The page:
No neat bales tally the end of winter’s ledger.
Instead, my father’s dog, an arabesque
in white, whirls in the haze grown two feet tall.
The setter who always points his target
cannot find his master. Late afternoons hereafter
we’ll see what we’ve been navigating in the dark.
Indoors, a pointer patterned in green toile’s
the only thing that hunts. It holds its point
on grouse, mid-flap, aloft on curtains, walls,
or bedspread folded at my father’s feet this year.
Too soon he will be scattered far from here
in another field with neither dog nor me.
But here in branching dusk his dog alights,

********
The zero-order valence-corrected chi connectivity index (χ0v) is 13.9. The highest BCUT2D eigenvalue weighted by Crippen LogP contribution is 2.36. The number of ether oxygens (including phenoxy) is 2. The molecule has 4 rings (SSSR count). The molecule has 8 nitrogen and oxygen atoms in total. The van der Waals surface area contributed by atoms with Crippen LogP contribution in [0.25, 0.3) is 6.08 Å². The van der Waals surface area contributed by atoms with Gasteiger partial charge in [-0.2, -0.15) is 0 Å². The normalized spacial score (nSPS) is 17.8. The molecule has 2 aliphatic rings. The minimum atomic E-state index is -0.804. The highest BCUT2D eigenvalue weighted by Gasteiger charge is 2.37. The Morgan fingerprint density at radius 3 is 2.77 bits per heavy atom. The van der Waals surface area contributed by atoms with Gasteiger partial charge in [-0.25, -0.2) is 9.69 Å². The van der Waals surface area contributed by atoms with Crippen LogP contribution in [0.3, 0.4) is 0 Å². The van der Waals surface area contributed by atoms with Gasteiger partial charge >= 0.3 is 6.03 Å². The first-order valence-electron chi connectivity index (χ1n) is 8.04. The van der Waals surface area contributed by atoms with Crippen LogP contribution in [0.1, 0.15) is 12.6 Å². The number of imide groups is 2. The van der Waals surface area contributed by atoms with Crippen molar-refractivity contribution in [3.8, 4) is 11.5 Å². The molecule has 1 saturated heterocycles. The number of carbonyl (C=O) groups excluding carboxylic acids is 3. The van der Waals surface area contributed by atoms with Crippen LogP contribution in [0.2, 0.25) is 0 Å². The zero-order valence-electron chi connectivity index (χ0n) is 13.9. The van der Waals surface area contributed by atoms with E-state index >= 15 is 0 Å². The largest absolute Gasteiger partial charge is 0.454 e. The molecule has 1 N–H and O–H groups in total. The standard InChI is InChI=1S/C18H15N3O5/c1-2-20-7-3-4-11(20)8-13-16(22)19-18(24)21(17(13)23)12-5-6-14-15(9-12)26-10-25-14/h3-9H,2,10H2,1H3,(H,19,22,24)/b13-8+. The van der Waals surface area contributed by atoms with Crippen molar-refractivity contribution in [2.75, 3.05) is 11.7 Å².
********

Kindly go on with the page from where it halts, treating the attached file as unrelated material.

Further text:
content to flush whatever birds bed down.
He sees no absence where none yet exists,
and so he stalks the grass as he was taught
while in my father’s room small rabbits dart
and pheasants burst repeatedly to flight.
Jennifer Key is the author of The Old Dominion (University of Tampa). She currently holds a John and Renée Grisham Fellowship in poetry at the University of Mississippi. Her work has appeared in Callaloo, The Carolina Quarterly, The Antioch Review, and Poetry Daily. Her honors include a Diane Middlebrook Fellowship at the University of Wisconsin and a Henry Hoyns Fellowship at the University of Virginia.